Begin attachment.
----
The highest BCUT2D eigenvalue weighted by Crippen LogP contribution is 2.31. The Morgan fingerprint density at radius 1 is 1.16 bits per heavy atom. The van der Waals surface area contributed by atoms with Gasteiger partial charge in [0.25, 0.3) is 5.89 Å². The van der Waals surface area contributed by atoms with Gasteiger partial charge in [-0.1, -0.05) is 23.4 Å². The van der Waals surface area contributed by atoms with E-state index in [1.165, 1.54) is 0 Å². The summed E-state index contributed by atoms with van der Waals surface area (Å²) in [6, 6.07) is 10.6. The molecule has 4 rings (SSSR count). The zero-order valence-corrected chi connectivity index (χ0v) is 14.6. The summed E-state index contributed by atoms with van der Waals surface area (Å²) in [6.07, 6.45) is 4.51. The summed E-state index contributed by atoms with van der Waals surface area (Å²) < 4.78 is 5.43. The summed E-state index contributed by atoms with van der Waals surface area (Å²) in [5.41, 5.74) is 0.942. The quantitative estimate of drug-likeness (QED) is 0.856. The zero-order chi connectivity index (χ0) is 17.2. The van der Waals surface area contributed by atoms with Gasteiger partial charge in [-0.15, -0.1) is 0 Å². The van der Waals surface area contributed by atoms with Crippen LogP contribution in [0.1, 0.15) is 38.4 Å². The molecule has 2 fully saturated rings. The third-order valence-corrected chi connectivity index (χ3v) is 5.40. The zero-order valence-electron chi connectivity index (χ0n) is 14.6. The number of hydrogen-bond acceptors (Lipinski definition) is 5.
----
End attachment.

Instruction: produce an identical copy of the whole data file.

The highest BCUT2D eigenvalue weighted by Crippen LogP contribution is 2.31. The Morgan fingerprint density at radius 1 is 1.16 bits per heavy atom. The van der Waals surface area contributed by atoms with Gasteiger partial charge in [0.25, 0.3) is 5.89 Å². The van der Waals surface area contributed by atoms with Gasteiger partial charge in [-0.1, -0.05) is 23.4 Å². The van der Waals surface area contributed by atoms with E-state index in [1.165, 1.54) is 0 Å². The summed E-state index contributed by atoms with van der Waals surface area (Å²) in [6, 6.07) is 10.6. The molecule has 4 rings (SSSR count). The zero-order valence-corrected chi connectivity index (χ0v) is 14.6. The summed E-state index contributed by atoms with van der Waals surface area (Å²) in [6.07, 6.45) is 4.51. The summed E-state index contributed by atoms with van der Waals surface area (Å²) < 4.78 is 5.43. The summed E-state index contributed by atoms with van der Waals surface area (Å²) in [5.41, 5.74) is 0.942. The quantitative estimate of drug-likeness (QED) is 0.856. The zero-order chi connectivity index (χ0) is 17.2. The van der Waals surface area contributed by atoms with Gasteiger partial charge in [-0.15, -0.1) is 0 Å². The van der Waals surface area contributed by atoms with Crippen LogP contribution in [0.1, 0.15) is 38.4 Å². The molecule has 2 fully saturated rings. The third-order valence-corrected chi connectivity index (χ3v) is 5.40. The zero-order valence-electron chi connectivity index (χ0n) is 14.6. The number of hydrogen-bond acceptors (Lipinski definition) is 5.